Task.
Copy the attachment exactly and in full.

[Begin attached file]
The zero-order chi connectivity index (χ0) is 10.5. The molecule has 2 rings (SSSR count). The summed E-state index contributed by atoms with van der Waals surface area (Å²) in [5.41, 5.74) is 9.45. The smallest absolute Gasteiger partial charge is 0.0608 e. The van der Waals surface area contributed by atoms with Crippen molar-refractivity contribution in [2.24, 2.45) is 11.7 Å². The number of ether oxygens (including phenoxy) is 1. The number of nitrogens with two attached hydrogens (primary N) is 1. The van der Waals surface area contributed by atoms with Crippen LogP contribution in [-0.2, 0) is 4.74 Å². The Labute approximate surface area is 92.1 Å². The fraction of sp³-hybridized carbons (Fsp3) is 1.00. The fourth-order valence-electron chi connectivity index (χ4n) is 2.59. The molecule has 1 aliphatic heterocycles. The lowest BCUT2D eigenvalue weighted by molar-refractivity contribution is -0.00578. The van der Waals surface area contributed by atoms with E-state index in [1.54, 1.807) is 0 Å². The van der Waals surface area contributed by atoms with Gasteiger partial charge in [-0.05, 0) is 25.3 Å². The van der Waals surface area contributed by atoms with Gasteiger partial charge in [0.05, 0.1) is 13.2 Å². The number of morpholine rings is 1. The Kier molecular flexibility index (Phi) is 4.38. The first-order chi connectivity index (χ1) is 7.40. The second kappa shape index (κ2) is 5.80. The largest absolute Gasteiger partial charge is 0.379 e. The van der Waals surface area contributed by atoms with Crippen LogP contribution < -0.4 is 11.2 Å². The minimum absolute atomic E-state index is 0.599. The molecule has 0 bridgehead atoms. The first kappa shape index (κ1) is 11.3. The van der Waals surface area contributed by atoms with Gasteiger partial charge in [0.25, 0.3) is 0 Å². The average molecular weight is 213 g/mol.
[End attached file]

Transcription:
The zero-order chi connectivity index (χ0) is 10.5. The molecule has 2 rings (SSSR count). The summed E-state index contributed by atoms with van der Waals surface area (Å²) in [5.41, 5.74) is 9.45. The smallest absolute Gasteiger partial charge is 0.0608 e. The van der Waals surface area contributed by atoms with Crippen molar-refractivity contribution in [2.24, 2.45) is 11.7 Å². The number of ether oxygens (including phenoxy) is 1. The number of nitrogens with two attached hydrogens (primary N) is 1. The van der Waals surface area contributed by atoms with Crippen LogP contribution in [-0.2, 0) is 4.74 Å². The Labute approximate surface area is 92.1 Å². The fraction of sp³-hybridized carbons (Fsp3) is 1.00. The fourth-order valence-electron chi connectivity index (χ4n) is 2.59. The molecule has 1 aliphatic heterocycles. The lowest BCUT2D eigenvalue weighted by molar-refractivity contribution is -0.00578. The van der Waals surface area contributed by atoms with E-state index in [1.54, 1.807) is 0 Å². The van der Waals surface area contributed by atoms with Gasteiger partial charge in [-0.05, 0) is 25.3 Å². The van der Waals surface area contributed by atoms with Gasteiger partial charge in [0.05, 0.1) is 13.2 Å². The number of morpholine rings is 1. The Kier molecular flexibility index (Phi) is 4.38. The first-order chi connectivity index (χ1) is 7.40. The second kappa shape index (κ2) is 5.80. The largest absolute Gasteiger partial charge is 0.379 e. The van der Waals surface area contributed by atoms with Crippen LogP contribution < -0.4 is 11.2 Å². The minimum absolute atomic E-state index is 0.599. The molecule has 0 bridgehead atoms. The first kappa shape index (κ1) is 11.3. The van der Waals surface area contributed by atoms with Gasteiger partial charge in [0.25, 0.3) is 0 Å². The average molecular weight is 213 g/mol.